NEW YORK, N.Y. - Russians prefer their Lay's potato chips dusted in caviar and crab flavours. The Chinese like their Oreos stuffed with mango and orange cream. And in Spain, Kellogg's All-Bran cereal is served floating in hot coffee instead of cold milk.
Americans might get squeamish at the thought of their favourite snacks being tweaked. But what works in the U.S. doesn't always work everywhere.
In other words, Lee Linthicum, a market researcher, says: "It can't be some generic mix of spices that might fool an American."
Food makers long have tinkered with their products to appeal to regional tastes, but getting the recipe just right is becoming more important than ever. That's partly because people in developing nations such as China and India are gaining more of an appetite for American-style "on-the-go" foods as they work longer hours and have less time to cook. But it's mostly because snack makers increasingly are looking for growth in other parts of the world as sales slow at home.
Growth in the snack food industry has been virtually flat in the U.S. for the past two years, according to market research firm Euromonitor. Meanwhile, combined sales in China, Brazil and Russia — three major developing markets — rose 15 per cent in 2010 and 11 per cent last year to $17 billion. That's half the size of the U.S. market but it's growing.
SNACKS IN A DIFFERENT LAND
The challenge for snack makers is that people in other countries have different tastes. Consider the Oreo, which Kraft Food Inc. introduced in China in 1996. Sales of the vanilla cream-filled chocolate cookie sandwich were respectable there, but the Chinese didn't completely take to it.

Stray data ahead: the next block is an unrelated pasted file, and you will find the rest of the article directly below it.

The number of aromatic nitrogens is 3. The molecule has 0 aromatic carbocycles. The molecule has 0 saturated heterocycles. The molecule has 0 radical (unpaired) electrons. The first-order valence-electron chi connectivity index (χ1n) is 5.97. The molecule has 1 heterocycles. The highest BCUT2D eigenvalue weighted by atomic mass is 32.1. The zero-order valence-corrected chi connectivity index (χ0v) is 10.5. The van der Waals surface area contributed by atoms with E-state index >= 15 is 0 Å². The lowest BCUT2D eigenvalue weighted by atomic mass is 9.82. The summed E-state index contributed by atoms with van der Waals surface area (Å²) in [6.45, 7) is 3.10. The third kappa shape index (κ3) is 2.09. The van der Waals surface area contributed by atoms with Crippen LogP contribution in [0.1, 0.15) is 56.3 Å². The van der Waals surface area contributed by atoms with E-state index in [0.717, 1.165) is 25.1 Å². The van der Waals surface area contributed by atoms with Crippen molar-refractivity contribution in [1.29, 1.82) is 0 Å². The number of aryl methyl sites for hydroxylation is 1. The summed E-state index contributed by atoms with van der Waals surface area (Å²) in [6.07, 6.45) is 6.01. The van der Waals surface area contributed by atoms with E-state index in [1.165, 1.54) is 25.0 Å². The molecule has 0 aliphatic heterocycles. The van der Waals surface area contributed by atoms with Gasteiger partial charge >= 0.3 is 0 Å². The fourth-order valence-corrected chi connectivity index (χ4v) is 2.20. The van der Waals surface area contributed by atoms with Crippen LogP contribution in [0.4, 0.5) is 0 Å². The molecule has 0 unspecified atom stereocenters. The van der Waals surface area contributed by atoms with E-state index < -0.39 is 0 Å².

So Kraft decided to tweak the Oreo. But executives of the Northfield, Ill.-based company knew that they had to proceed with caution. "When you have a brand that's 100 years old, you don't mess with the recipe thoughtlessly," says Lorna Davis, head of the company's global biscuit and cookies business.
In 2006, Kraft began offering the Oreo as a wafer, a popular cookie throughout Asia. It is made up of cream sandwiched between crispy wafers. The plan was to help familiarize more Chinese customers with the brand. Three years later, the company decided to go a step further.
Kraft worked with a panel of consumer taste experts from around the world to identify the characteristics of the Oreo — including colour, crunchiness, bitterness, colour — that were likely to appeal to Chinese tastes. Executives learned through research that the Chinese don't like their treats as big or as sweet as Americans do. So the company rejiggered the recipe to create a cookie that was a tad smaller and a touch less sweet.
To test the new recipe, hundreds of Chinese consumers tasted the new Oreo. It was a hit. "It made us realize the smallest of details make a big difference," Davis says.
But the company wasn't finished. After noticing sales of Oreos were lagging in China during the summer, Kraft added a green tea ice cream flavour. The cookie combined a popular local flavour with the cooling imagery of ice cream. The green tea version sold well, and a year later, Kraft rolled out Oreos in flavours that are popular in Asians desserts — raspberry-and-blueberry and mango-and-orange.
The result? Over the past five years, Kraft said sales have grown an average of 60 per cent a year, although it declined to give revenue amounts. The Oreo now is the top-selling cookie in China with a market share of 13 per cent. The previous top cookie was a biscuit by a Chinese company.